Starting in 2008 and ending in 2012, TV services in the UK will go completely digital, region by region. This process is called digital switchover. The UK’s old television broadcast signal (‘analogue’) is being switched off and replaced with a ‘digital’ signal. Any TV set that’s not converted to digital when switchover takes place will no longer be able to receive TV programmes. freesat is a great way to convert to digital TV.

Will it mean my TV will work after digital switchover?
Yes! If you have freesat you will have digital TV, so whichever TV set in your house you connect to, it will be ready for digital switchover.

What if I already have a satellite dish on my house?
If you currently use this dish to receive services such as BBC and ITV (most likely through SKY), then your existing dish is probably suitable for receiving freesat. Once freesat is available you might wish to contact your local installer to see if this will work for you.

Do I need an HD-ready television to watch high definition programmes?
You need an HD-Ready television and an HD digital box in order to view high definition programmes in high definition. You may also need an HDMI lead, but your high street retailer will be able to let you know about this. Once you have the right equipment installed, you can watch live sport, national events, stunning natural history, landmark drama, world-class documentaries and more in amazing HD.
If you haven’t yet got an HD-ready television you can still be prepared for the future by getting a freesat HD digital box. With a freesat HD digital box you can still view HD programmes on your standard definition television but the content will be scaled down to standard definition. If you buy a freesat standard definition box you will not be able to view HD programmes even if you have an HD-ready television.

What about interactivity/red button?
The BBC will offer a wide range of red button services on freesat. From launch you’ll be able to read the latest news and sport stories 24 hours a day, check out what’s happening in the world of business, enjoy entertainment news and quickly access the official lottery results.
From Summer of 2008, you will be able to get a wide range of news in video at any time you want it, with weather information for where you live. During the Beijing Olympics, you’ll be able to choose between coverage of different sports and highlights to get the whole BBC Olympics package.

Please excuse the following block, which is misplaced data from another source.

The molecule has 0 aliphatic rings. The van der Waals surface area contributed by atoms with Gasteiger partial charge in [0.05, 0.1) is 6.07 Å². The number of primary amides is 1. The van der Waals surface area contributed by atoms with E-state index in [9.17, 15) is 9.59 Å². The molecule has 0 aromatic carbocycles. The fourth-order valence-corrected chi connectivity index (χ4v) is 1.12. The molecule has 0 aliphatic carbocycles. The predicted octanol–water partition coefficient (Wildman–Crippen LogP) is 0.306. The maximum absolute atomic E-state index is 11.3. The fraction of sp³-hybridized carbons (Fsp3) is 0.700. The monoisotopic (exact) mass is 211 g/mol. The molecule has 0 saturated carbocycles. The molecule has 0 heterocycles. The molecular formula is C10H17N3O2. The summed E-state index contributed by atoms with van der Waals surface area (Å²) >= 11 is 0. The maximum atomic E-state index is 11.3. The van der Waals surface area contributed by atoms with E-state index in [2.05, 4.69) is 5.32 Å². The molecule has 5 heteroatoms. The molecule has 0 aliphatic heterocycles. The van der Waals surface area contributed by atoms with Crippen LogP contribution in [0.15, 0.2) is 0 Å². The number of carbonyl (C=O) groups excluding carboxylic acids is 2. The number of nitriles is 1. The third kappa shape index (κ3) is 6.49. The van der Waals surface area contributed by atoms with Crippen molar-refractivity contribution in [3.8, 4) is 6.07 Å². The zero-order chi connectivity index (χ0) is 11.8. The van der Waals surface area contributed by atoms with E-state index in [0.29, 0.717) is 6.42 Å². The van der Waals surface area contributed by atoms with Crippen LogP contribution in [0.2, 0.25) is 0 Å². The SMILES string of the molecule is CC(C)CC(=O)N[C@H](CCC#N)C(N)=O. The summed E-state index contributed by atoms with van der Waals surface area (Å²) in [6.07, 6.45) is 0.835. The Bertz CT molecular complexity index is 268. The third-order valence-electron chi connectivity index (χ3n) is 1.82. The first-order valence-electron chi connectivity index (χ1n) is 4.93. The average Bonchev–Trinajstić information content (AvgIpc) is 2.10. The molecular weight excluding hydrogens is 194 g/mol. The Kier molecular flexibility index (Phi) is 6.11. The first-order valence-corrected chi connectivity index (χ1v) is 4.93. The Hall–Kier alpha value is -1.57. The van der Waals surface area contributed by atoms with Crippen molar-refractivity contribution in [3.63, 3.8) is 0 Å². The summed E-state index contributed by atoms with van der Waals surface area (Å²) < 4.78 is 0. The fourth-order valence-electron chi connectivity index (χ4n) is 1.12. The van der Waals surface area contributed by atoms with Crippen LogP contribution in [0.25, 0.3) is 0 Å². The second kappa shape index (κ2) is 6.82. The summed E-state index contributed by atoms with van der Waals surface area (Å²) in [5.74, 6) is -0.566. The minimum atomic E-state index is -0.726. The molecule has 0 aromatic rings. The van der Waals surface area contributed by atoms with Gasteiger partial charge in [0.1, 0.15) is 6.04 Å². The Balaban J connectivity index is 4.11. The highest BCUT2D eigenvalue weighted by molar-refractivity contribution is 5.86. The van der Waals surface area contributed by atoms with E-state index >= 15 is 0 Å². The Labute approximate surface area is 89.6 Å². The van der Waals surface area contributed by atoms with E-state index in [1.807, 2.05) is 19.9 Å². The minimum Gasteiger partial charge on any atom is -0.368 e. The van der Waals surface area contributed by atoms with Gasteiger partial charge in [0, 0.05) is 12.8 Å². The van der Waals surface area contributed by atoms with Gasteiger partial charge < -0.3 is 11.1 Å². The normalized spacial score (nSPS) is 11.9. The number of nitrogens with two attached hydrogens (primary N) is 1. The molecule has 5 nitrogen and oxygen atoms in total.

Coming later will be enhanced coverage of many other sporting and music events, children’s games, plus all of the interactive content you have come to expect from your BBC digital TV channels.

Will freesat have subtitling and audio description capabilities?
All freesat receivers will offer Subtitles and Audio Description, though the menu options for selecting them may differ slightly between manufacturers and models.

Welcome to joinfreesat.co.uk

Freesat LogoWelcome to joinfreesat.co.uk. The intention of this blog is to provide information on the new BBC/ITV freesat satellite TV service due soon. You’ll no doubt have plenty of questions regarding the service, and we hope to answer them as and when information becomes available. Above you’ll find our first meaningful blog, a faq based on the existing knowns about the freesat service.

So why create a blog? Thats easy, freesat is a joint venture between the BBC and ITV. This service ‘will’ (despite being ‘not for profit) go in direct competition against the existing satellite tv service from Sky. The only trouble with this is that neither BBC/ITV nor Sky will make direct reference to each other in their promotions, which in turn means confusion reigns supreme. We have no such morals or legal implications (or hopefully not anyway!).

Enjoy, and welcome to probably the more conclusive freesat blog you’ll find, from experts within the industry.